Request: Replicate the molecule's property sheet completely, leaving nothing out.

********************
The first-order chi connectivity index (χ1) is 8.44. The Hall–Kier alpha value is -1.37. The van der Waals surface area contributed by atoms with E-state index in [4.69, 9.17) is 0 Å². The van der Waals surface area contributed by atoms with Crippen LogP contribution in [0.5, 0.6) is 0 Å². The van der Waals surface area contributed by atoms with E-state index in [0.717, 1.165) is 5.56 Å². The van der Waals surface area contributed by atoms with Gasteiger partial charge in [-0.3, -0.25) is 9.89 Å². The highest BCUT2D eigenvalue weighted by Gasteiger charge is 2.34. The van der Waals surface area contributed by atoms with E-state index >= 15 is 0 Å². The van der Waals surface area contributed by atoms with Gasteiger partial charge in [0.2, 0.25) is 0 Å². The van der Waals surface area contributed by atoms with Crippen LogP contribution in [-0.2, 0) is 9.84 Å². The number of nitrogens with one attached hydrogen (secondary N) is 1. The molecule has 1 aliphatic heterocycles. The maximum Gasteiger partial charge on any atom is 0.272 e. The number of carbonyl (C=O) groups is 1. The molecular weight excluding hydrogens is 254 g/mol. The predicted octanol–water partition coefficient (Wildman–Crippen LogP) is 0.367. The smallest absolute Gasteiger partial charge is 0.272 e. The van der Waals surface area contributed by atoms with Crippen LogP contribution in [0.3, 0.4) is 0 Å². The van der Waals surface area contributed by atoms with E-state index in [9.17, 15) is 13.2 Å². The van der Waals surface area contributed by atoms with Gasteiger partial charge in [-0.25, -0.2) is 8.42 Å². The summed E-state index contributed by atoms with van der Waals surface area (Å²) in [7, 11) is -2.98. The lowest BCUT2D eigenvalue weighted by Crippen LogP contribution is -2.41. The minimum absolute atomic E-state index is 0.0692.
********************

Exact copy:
The first-order chi connectivity index (χ1) is 8.44. The Hall–Kier alpha value is -1.37. The van der Waals surface area contributed by atoms with E-state index in [4.69, 9.17) is 0 Å². The van der Waals surface area contributed by atoms with Crippen LogP contribution in [0.5, 0.6) is 0 Å². The van der Waals surface area contributed by atoms with E-state index in [0.717, 1.165) is 5.56 Å². The van der Waals surface area contributed by atoms with Gasteiger partial charge in [-0.3, -0.25) is 9.89 Å². The highest BCUT2D eigenvalue weighted by Gasteiger charge is 2.34. The van der Waals surface area contributed by atoms with E-state index >= 15 is 0 Å². The van der Waals surface area contributed by atoms with Gasteiger partial charge in [0.2, 0.25) is 0 Å². The van der Waals surface area contributed by atoms with Crippen LogP contribution in [-0.2, 0) is 9.84 Å². The number of nitrogens with one attached hydrogen (secondary N) is 1. The molecule has 1 aliphatic heterocycles. The maximum Gasteiger partial charge on any atom is 0.272 e. The number of carbonyl (C=O) groups is 1. The molecular weight excluding hydrogens is 254 g/mol. The predicted octanol–water partition coefficient (Wildman–Crippen LogP) is 0.367. The smallest absolute Gasteiger partial charge is 0.272 e. The van der Waals surface area contributed by atoms with Crippen LogP contribution in [0.3, 0.4) is 0 Å². The van der Waals surface area contributed by atoms with E-state index in [9.17, 15) is 13.2 Å². The van der Waals surface area contributed by atoms with Gasteiger partial charge in [-0.25, -0.2) is 8.42 Å². The summed E-state index contributed by atoms with van der Waals surface area (Å²) in [7, 11) is -2.98. The lowest BCUT2D eigenvalue weighted by Crippen LogP contribution is -2.41. The minimum absolute atomic E-state index is 0.0692.